‘With so much of the supply chain happening behind the scenes and out of sight, consumers generally do not understand the complex and interlinked processes involved in getting a parcel or service delivered to their doorstep,’ explained Tony Webster, of insurance brokerage and risk advisors, Aon South Africa. ‘It’s only when something goes horribly wrong, as it has in the past few weeks, that there is a realisation of just how critical, yet fragile supply chains are, and how the domino effects of an incident reverberate throughout the entire value chain,’ Webster added.

Climate change and extreme weather also plays a role in supply chain disruption risk. It’s a growing issue in countries, where COVID-19 has resulted in much wider fiscal imbalances, higher inflation and larger debt burdens. As a result, these countries are at greater risk of falling behind in efforts towards climate change mitigation. However, rising commodity prices and inflation can help in reducing the debt burden of commodity-focused emerging markets.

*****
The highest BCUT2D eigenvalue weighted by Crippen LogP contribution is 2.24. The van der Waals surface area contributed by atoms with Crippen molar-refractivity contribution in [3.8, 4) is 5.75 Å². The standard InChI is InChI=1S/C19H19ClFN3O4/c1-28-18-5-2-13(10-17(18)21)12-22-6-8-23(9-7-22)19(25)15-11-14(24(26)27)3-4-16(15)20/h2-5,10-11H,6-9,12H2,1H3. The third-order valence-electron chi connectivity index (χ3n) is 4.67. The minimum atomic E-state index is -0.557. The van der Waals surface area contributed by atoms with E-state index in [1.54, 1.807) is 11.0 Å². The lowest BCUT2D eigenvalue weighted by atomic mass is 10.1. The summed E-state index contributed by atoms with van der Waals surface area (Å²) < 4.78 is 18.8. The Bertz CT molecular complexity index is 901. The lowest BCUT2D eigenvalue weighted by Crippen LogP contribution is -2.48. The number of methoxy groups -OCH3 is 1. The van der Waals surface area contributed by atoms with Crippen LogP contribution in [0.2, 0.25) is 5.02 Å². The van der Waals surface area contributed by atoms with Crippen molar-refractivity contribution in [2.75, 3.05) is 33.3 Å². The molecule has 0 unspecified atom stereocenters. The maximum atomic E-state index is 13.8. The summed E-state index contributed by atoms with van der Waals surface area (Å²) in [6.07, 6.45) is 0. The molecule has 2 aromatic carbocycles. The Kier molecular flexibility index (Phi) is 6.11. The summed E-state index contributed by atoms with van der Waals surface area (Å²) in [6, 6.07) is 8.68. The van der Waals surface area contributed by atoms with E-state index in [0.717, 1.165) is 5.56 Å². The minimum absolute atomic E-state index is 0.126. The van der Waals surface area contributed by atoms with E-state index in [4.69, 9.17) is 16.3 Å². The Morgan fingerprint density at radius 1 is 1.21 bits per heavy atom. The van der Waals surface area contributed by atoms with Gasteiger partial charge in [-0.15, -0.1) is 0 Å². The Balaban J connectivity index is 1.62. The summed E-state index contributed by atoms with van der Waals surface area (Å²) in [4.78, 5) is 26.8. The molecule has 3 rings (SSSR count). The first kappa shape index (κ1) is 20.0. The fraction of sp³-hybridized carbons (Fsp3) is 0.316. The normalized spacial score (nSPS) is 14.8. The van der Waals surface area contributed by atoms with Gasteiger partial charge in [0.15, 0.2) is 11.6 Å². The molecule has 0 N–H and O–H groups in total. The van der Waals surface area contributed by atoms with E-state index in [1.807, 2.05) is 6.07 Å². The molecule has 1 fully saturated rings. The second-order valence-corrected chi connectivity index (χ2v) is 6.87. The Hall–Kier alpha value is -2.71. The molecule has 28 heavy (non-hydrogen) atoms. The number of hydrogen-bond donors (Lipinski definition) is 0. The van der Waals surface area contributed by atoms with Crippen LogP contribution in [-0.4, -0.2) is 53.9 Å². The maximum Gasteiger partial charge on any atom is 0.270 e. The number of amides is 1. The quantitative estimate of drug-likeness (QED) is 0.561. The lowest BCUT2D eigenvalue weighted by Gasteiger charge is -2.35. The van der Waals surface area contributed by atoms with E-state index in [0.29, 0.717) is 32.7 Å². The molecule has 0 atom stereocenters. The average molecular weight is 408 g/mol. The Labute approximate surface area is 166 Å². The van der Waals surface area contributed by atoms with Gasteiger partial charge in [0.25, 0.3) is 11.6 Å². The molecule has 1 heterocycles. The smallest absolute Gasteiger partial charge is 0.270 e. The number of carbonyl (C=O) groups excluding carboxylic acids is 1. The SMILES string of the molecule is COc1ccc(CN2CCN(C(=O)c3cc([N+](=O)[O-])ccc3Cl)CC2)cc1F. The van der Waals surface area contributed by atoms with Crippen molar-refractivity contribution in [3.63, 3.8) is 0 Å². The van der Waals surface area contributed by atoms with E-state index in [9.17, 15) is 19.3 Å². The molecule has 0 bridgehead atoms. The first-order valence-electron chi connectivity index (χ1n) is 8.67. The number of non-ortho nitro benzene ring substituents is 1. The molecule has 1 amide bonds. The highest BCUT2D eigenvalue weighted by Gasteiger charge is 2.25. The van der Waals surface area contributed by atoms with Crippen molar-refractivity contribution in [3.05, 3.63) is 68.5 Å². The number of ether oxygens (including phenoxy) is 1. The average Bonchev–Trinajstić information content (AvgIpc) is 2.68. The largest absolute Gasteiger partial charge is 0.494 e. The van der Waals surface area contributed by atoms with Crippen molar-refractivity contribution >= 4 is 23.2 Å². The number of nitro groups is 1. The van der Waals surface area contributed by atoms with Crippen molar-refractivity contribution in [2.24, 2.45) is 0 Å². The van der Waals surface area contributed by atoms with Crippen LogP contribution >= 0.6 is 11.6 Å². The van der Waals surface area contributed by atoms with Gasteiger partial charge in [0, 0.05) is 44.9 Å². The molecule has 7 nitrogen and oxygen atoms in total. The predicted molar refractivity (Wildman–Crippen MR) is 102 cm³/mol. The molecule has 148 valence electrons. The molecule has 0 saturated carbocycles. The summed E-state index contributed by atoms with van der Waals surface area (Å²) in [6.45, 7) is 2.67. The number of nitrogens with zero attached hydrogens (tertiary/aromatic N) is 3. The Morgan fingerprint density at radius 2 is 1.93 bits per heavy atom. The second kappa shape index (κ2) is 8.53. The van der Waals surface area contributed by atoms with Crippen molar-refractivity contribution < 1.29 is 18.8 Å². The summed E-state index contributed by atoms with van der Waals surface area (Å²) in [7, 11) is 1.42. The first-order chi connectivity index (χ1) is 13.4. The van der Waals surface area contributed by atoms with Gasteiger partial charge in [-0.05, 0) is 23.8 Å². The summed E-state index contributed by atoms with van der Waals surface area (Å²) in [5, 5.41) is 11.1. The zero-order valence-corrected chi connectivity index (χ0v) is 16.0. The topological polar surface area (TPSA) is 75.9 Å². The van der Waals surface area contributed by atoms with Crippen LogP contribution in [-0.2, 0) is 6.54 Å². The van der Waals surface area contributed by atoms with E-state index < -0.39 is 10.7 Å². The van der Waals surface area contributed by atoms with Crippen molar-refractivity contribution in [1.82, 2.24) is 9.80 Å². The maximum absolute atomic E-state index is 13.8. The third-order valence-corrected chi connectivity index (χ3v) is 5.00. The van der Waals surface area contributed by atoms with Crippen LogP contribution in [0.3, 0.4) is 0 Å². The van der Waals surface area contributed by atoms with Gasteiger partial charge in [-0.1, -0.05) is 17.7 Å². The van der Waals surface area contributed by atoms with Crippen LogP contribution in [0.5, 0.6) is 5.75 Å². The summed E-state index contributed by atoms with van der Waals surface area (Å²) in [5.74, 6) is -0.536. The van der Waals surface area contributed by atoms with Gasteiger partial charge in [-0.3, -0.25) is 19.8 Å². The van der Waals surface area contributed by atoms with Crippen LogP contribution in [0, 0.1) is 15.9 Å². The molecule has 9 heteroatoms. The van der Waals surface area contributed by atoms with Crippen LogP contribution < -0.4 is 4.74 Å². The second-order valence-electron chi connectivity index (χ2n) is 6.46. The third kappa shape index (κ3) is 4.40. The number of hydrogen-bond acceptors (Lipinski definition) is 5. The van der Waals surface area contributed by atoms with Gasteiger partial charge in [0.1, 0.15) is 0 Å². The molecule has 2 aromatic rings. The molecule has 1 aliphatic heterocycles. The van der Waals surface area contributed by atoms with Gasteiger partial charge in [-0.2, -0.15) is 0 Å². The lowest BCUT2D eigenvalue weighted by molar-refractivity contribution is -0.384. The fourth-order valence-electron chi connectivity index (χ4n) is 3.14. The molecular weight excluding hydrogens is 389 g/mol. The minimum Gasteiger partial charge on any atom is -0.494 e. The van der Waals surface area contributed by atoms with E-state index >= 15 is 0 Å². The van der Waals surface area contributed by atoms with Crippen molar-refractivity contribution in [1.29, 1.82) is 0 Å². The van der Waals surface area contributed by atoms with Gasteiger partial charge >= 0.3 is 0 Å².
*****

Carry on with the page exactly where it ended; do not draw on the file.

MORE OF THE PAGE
Green recovery at risk:
Rebuilding better in the wake of COVID-19, and especially rebuilding greener, has been presented as an opportunity by most international institutions, especially the European Union. The economic case for a green recovery is based on job creation and ultimately less expensive energy costs.

Yet the fiscal burden of addressing the COVID-19 crisis has meant that by the end of 2020, fewer than half of the Paris Agreement’s signatories had delivered on its core provisions – to raise the ambition of their contributions towards achieving the goal of limiting the global average temperature increase to 1.5 degrees above pre-industrial levels.

Jihadist violence rose overall by 20% in 2020:
The majority of this activity was in conflict zones, such as Iraq, Syria, Afghanistan and Mali, all of which are reliant on external military and political commitments to ensure stabilisation. The impact of COVID-19 on these fragile states was also factor.